BONS: Nomaden, a richly varied mosaic in 38 movements for cello and large intercultural ensemble / Jean-Guilhen Queyras, cel; Atlas Ensemble; Ed Spanjaard, cond / Bis SACD-2073
Fasten your seat belts, folks: this is something completely different, a suite in 38 short parts for solo cello and a “large intercultural ensemble,” the latter sporting such instruments as tabla, tar, erhu, shakuhachi, duduk and sitar, sort of a combination of the Silk Road and the Pacific Orient. Composer Joël Bons describes this work as “like a journey during which the protagonist – cellist Jean-Guihen Queyras – ‘meets’ musicians from different traditions and enters into dialogue with them. It is not a cello concerto as such, but rather a concertante work for cello and soloists from other cultures.”
It is also a brilliantly conceived piece of music, with the cello playing both lyrical passages and short, querulous phrases. You might call it an ear-opening experience that combines the lyrical with the dramatically effective. It is most certainly a different kind of animal, yet emotionally moving as well as superbly crafted. It was written for Jean-Guilhen Queyras, the soloist here, and the Atlas Ensemble, which Bons himself founded in 2002 of musicians from China, Japan, Central Asia, the Middle East and Europe. The piece was given the Grawerneyer Award (about as prestigious as the Scherman-Peabody Award that this blog has received) in 2019.
Some of the music fits into the category of “ambient” but does not linger in that style. In the eighth piece, titled “Erhungi,” the solo cellist plays rapid figures against the bright backdrop of the ensemble with a jazzy swagger that takes one by surprise while the tenth piece, titled “Duel,” has a decidedly Stravinskian feel to it. Due to the nature of the ensemble, which contains only three Western string instruments (one each violin, viola and bass) but a preponderance of bright-timbred Oriental and Middle Eastern ones as well as a group of woodwinds (Flute, piccolo, English horn, oboe, clarinet, bass clarinet and alto recorder) and percussion, the timbre is exceptionally brilliant without a shred of Romantic warmth, which is exactly what Bons was after. The full orchestra only plays all together on rare occasions, as in the closing moments of the lively 11th piece, “Azertet”; most of the time, they play in small sections. Sometimes the exotic instruments also get short solos to play, which adds to the color (one of the longest being part 18 for the erhu). All in all, it’s a fascinating piece, due in no small measure to the fact that Bons is really a composer and not just a compiler of “effects” as so many of his modern classical brethren are.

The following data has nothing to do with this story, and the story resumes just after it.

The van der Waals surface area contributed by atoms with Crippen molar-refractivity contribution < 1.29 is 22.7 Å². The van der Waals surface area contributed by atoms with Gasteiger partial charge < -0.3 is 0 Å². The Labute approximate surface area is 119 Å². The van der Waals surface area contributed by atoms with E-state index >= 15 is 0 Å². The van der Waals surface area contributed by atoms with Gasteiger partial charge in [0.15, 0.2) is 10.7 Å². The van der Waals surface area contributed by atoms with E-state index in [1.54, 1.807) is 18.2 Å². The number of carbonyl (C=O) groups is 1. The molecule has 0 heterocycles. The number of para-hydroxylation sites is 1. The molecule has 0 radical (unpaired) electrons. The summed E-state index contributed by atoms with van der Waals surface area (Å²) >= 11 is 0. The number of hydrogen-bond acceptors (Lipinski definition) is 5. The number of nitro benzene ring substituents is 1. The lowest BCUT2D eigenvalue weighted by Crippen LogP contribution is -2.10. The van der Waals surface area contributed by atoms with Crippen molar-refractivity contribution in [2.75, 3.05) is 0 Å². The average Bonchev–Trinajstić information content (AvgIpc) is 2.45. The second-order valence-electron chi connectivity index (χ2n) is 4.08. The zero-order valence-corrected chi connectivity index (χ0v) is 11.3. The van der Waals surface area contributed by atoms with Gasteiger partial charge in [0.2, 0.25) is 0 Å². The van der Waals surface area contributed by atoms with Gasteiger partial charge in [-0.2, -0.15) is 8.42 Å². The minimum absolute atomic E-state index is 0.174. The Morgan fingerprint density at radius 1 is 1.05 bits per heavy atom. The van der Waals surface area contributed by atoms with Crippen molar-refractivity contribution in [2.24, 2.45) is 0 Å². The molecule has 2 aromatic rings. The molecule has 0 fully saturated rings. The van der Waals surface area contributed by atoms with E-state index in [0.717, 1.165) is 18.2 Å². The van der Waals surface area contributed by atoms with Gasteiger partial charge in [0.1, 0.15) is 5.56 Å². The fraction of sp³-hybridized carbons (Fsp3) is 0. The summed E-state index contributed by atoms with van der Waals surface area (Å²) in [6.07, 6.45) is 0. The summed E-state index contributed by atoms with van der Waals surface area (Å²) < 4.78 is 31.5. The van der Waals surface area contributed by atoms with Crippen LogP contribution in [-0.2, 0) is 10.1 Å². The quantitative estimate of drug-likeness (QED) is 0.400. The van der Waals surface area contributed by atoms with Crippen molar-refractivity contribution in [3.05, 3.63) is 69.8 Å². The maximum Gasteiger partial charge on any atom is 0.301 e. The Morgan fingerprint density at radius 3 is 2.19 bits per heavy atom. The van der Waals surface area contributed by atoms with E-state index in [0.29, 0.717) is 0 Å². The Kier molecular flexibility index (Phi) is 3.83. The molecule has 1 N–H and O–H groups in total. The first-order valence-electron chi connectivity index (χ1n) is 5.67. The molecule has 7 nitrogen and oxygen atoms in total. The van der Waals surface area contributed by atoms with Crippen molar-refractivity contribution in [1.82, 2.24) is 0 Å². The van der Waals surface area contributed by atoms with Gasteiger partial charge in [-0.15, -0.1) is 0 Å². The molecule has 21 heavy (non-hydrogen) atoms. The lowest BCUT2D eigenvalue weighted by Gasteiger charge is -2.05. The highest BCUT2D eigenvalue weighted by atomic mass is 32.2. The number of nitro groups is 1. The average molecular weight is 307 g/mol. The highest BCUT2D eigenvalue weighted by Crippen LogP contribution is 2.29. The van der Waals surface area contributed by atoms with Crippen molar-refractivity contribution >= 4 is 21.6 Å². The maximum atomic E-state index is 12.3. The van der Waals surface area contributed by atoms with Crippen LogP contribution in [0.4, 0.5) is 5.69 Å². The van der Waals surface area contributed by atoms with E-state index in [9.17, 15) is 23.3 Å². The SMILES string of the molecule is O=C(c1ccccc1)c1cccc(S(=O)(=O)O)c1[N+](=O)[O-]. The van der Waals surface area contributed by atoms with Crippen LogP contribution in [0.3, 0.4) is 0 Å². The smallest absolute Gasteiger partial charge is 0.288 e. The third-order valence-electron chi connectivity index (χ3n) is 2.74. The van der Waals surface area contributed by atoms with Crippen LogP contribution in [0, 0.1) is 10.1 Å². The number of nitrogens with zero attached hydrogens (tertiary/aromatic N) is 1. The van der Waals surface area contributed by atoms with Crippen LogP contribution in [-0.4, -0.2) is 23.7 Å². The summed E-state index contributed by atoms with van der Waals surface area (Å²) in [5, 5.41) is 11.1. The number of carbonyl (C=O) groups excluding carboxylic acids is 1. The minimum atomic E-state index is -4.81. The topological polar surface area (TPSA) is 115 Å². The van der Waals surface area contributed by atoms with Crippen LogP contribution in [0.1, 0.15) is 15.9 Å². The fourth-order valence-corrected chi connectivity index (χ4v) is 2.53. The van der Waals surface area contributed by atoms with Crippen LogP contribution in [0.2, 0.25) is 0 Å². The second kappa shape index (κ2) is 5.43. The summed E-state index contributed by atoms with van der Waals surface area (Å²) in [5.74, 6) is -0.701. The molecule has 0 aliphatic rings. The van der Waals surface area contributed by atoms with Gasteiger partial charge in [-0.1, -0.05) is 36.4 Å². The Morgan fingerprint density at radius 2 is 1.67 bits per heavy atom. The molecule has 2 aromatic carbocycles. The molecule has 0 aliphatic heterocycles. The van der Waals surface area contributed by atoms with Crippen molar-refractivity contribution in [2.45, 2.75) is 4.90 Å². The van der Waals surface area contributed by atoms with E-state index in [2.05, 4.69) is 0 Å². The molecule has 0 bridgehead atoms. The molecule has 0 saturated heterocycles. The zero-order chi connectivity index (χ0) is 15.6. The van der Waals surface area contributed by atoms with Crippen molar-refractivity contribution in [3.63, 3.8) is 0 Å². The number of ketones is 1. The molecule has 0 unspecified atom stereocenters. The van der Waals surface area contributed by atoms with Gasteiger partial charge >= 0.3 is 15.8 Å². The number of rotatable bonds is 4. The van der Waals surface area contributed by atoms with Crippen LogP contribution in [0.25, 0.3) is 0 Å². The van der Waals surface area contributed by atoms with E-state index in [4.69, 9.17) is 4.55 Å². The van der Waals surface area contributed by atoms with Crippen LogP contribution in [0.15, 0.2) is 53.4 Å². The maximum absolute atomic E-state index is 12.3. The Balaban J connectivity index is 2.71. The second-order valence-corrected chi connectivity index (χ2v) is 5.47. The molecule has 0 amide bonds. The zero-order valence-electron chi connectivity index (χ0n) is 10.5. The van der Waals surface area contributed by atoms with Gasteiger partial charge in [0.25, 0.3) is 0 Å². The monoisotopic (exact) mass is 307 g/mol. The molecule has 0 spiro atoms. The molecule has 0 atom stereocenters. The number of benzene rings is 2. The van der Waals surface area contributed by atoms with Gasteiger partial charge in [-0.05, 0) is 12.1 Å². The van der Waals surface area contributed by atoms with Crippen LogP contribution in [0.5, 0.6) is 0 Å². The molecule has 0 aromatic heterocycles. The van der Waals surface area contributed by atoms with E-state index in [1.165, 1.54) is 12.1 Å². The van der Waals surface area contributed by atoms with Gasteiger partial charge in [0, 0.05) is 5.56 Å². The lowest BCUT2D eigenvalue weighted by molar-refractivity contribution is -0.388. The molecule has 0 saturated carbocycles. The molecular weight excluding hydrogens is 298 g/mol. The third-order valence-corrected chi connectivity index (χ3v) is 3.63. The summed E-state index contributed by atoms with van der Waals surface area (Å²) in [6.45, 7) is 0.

Part 15, apparently titled “13/8” because that’s the time signature, has a combined Middle Eastern and jazz feel to it, not unlike some of the pioneering Middle Eastern-jazz fusion pieces of the underrated Rabih Abou-Khalil (composer of the now-famous Arabian Waltz and many other, even more interesting, works). In part 21, enigmatically titled “M,” Bons combines a surprisingly catchy theme with his bevy of exotic instruments and percussion, which leads without a break into “Sarangi” with its combination Eastern-jazz rhythms.
Yet in giving somewhat technical descriptions of these various portions of the suite one can miss the larger picture. I found it best to just sit back, relax, and let the whole piece run its course without trying too hard to be analytical. Although one can certainly do so, it serves little purpose and, I feel, interferes with one’s enjoyment of the music as a whole. For instance: even though the 25th section, “Sho, almost sounds like a piece from George Antheil’s Ballet Mécanique and part 37, “Shur-Segah” sounds like a snippet of Darius Milhaud’s La Creation du Monde, pointing this out misses the point that they are important links between what comes before and what follows. One can surely enjoy this music without being overly technical in describing it. There is yet another attractive, catchy melodic line in “Walkwalk” (No. 27) that Bons uses as the basis for a fugue; yet another detail that delights and entices the listener while still being part of the complete suite, just as one can hear one of the exotic instruments in this movement almost being like an American banjo. There is a lot of humor, albeit sometimes subtle, in this music along with the serious elements, such as the “Salsa” heard in part 31.
Nomaden is clearly one of the oddest, most eclectic yet ultimately fun modern pieces I’ve heard in some months, and the recorded sound is terrific. Highly recommended!
—© 2019 Lynn René Bayley
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